When Chicago earned a slew of Academy Award nominations in 2003, it was easy to suspect such marked the return of the Hollywood musical, much as Clint Eastwood's 1992 Unforgiven seemed to inject new life into the bygone Western genre. And while it remains to be seen if Chicago will launch a legion of imitators (which is unlikely), it is an energetic, refreshing experience for contemporary filmgoers who find themselves caught between well-worn action flicks and predictable romantic comedies. Adapted from Bob Fosse's 1975 Broadway musical, the film is not delivered in the classic Hollywood style, which may have been a smart move on the filmmakers' part. At no time does the script allow the actors to develop a conversation into some sort of song-and-dance repartee rather, each number is presented as a fantasy-event in the mind of Roxie Hart (Renée Zellweger), a young woman who shoots a paramour to death and then asks her meek husband Amos (John C. Reilly) to come to her defense. Amos raises enough cash to enlist the services of noted defense attorney Billy Flynn (Richard Gere), who notes with great sincerity that, had Jesus Christ been his client, things would have turned out differently. In prison, in custody of Matron 'Mama' Morton (Queen Latifah), Roxie develops a rivalry with nightclub star Velma Kelley (Catherine Zeta-Jones), who is in the slammer for killing her sister in a jealous rage over a man. Velma, after all, is a celebrity, whereas Roxie can only hope that one day she too will be the toast of Chicago, and with the help of Flynn she plans to turn her notoriety into a successful stage career.
As musical cinema, Chicago clearly places the emphasis on cinema first-time director Rob Marshall, a Broadway veteran, could have drawn on the gems of the '40s and '50s to deliver something in the classical style, with long, sweeping takes of the performers framed head-to-toe. Back then, such cinematography fulfilled an important function, delivering genuine Broadway talent to theaters around the world with their inimitable skills on unobstructed display. Perhaps audiences today would not have the same level of patience, and perhaps Marshall understood that his leads did not have the same natural talent as Kelly and Astaire, and thus would require plenty of edits. In any event, Marshall gives 'em the old razzle-dazzle (in the words of one song), transforming the song-and-dance genre into a concurrent exercise of music, editing, and framing. For a first-timer, Marshall displays a knack for putting together a shot, and he performed double-duty by first directing the choreography and then the cameras no small feat indeed. Much hay has been made over the fact that the three leads (and indeed, the supporting players as well), had made their names in Hollywood rather than on the Great White Way. Zeta-Jones, in fact, had a musical-theater background before becoming a television star in Great Britain and then a movie star the world over. Gere, on the other hand, did some musicals early in his career, but not many. And Zellweger had absolutely no singing or dancing experience at all. Gere compensates somewhat by singing in an affected, nasal voice, which fleshes out his character, and if Zellweger isn't perfect, she's still a joy to watch, and Marshall's camera adores her. The pace moves quickly, with little time to pause between numbers. Standouts include Queen Latifah's torch-song turn with "When You're Good to Mama," the inspired human-marionette piece "We Both Reached for the Gun," Zellweger's Monroesque "Roxie," done with a black background, mirrors, and a troupe of tuxedo-clad gentlemen, John C. Reilly's pathos-drenched "Mister Cellophane," and the three-ring circus of "Razzle Dazzle." By the time the finale "I Move On" hits the screen, with Zeta-Jones and Zellweger kicking up their heels in front of thousands of light-bulbs, one realizes just how much more power the film would have if Marshall would simply let his camera rest for even 30 seconds to let us admire the footwork. As it is, it's still a number that can't be done justice on DVD only a 40-foot-high movie screen can capture this film in all of its visual splendor.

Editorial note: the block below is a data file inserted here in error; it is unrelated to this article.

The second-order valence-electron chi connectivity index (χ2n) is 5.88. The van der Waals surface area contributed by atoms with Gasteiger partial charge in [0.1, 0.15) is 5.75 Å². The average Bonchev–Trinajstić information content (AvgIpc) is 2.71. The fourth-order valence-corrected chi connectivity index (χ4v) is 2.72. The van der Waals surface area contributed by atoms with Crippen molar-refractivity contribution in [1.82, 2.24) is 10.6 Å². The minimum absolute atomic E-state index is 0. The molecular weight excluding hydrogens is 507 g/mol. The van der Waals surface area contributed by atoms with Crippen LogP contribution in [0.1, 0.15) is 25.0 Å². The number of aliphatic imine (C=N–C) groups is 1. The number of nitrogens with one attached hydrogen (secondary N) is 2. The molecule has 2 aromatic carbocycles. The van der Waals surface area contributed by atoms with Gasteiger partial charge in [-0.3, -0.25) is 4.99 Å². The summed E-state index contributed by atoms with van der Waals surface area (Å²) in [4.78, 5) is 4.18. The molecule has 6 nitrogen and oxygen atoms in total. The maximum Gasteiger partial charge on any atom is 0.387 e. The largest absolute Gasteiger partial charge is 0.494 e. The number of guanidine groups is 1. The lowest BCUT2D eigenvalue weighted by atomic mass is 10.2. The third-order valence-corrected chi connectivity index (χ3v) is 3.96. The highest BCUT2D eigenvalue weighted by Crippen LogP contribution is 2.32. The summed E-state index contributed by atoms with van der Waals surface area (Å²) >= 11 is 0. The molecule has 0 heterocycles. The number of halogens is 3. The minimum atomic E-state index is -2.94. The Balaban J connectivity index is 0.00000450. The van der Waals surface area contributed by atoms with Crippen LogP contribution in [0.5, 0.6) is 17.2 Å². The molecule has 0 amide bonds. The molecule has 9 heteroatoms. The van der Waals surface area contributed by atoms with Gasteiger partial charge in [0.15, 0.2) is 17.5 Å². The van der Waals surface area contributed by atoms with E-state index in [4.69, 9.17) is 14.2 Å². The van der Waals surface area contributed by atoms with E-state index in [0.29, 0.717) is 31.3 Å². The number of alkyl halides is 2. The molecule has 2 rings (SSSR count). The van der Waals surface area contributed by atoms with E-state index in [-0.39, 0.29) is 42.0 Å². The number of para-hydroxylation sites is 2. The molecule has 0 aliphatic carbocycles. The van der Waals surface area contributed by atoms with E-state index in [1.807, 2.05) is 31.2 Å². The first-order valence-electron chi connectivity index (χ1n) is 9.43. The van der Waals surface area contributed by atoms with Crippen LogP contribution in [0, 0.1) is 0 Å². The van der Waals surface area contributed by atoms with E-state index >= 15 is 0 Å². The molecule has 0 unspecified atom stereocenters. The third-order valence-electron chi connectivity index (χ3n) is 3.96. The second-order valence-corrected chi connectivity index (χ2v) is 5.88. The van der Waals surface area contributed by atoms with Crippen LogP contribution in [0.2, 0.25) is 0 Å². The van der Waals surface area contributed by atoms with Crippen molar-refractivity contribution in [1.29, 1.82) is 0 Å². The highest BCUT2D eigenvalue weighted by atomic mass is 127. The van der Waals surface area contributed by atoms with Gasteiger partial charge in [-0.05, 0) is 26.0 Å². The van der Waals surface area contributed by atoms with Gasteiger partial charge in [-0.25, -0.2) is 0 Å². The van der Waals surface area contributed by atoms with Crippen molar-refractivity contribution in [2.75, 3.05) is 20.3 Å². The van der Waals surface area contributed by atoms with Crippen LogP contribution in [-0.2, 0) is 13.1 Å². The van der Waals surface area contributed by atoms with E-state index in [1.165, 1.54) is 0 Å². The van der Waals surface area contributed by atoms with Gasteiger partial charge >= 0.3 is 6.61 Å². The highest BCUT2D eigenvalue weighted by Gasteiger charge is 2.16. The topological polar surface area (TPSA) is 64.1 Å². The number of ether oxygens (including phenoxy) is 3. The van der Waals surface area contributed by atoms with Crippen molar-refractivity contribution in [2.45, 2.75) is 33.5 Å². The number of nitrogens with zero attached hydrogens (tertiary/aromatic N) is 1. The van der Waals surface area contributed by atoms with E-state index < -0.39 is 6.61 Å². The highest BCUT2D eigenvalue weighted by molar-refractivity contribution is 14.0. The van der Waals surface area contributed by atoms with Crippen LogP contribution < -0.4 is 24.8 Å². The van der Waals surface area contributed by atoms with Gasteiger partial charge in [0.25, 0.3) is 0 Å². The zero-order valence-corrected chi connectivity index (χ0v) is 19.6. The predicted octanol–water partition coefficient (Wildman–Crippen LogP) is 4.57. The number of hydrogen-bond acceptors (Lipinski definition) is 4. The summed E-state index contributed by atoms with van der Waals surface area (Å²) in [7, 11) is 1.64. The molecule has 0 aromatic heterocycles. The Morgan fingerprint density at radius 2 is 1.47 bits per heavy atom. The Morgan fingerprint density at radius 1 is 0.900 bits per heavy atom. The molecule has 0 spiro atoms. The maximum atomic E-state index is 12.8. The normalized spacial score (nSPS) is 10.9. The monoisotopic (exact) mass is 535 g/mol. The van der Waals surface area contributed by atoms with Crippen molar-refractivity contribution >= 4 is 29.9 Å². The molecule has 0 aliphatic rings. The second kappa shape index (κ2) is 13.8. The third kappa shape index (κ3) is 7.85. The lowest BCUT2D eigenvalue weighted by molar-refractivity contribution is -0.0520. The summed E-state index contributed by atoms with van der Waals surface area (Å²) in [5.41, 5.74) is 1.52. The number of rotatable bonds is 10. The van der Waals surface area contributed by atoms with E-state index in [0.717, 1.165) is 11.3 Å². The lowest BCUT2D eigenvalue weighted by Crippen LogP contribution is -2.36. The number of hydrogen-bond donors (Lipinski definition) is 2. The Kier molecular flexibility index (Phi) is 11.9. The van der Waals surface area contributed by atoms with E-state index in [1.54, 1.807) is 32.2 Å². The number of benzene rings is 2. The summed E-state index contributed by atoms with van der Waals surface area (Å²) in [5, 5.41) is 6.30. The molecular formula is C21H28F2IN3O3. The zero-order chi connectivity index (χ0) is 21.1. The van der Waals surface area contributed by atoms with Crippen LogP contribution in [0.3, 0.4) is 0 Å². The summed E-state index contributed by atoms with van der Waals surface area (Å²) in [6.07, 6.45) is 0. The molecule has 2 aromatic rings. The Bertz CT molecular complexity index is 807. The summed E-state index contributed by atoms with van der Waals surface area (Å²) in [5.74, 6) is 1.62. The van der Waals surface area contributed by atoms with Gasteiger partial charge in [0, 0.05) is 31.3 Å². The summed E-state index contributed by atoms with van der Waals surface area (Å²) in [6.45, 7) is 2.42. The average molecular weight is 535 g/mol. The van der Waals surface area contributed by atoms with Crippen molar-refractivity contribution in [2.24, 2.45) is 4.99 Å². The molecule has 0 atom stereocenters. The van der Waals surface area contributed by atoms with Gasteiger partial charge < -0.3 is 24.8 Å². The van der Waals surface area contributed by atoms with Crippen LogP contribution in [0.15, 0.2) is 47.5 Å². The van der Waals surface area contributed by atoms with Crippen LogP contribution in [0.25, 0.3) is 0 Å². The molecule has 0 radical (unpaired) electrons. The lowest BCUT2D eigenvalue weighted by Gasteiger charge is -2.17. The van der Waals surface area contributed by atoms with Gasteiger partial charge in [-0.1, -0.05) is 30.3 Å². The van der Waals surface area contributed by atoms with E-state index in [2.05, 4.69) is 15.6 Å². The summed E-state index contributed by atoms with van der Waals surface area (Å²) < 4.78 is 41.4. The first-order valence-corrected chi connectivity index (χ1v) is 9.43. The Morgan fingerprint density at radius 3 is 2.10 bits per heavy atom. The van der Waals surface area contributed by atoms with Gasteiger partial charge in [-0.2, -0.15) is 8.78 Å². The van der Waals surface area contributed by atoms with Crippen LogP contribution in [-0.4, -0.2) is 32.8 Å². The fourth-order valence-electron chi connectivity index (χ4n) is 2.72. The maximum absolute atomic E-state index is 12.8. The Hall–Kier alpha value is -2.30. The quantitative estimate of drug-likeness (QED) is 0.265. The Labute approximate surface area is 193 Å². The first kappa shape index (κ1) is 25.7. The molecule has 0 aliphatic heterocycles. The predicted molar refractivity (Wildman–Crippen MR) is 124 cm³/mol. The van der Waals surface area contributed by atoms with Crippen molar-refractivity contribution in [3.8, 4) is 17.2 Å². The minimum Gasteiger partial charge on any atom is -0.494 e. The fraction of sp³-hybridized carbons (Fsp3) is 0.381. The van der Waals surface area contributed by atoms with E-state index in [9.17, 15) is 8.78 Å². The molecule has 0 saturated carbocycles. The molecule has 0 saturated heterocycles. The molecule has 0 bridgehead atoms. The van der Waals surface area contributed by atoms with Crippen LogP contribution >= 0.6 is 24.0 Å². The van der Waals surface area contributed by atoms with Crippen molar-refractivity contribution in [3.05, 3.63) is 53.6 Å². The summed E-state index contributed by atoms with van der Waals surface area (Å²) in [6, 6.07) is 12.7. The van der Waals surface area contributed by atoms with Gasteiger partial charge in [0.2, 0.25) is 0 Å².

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Buena Vista's DVD release of Chicago features a crisp anamorphic transfer (1.85:1) with audio in DTS and Dolby Digital 5.1. Features include a commentary from director Marshall and scenarist Bill Condon, which is a casual appraisal of what they like about the film and how they arrived at various decisions. Also on board is a "making-of" featurette (28 min.) and the deleted number "Class" with Zeta-Jones and Latifah, also with commentary. Keep-case.
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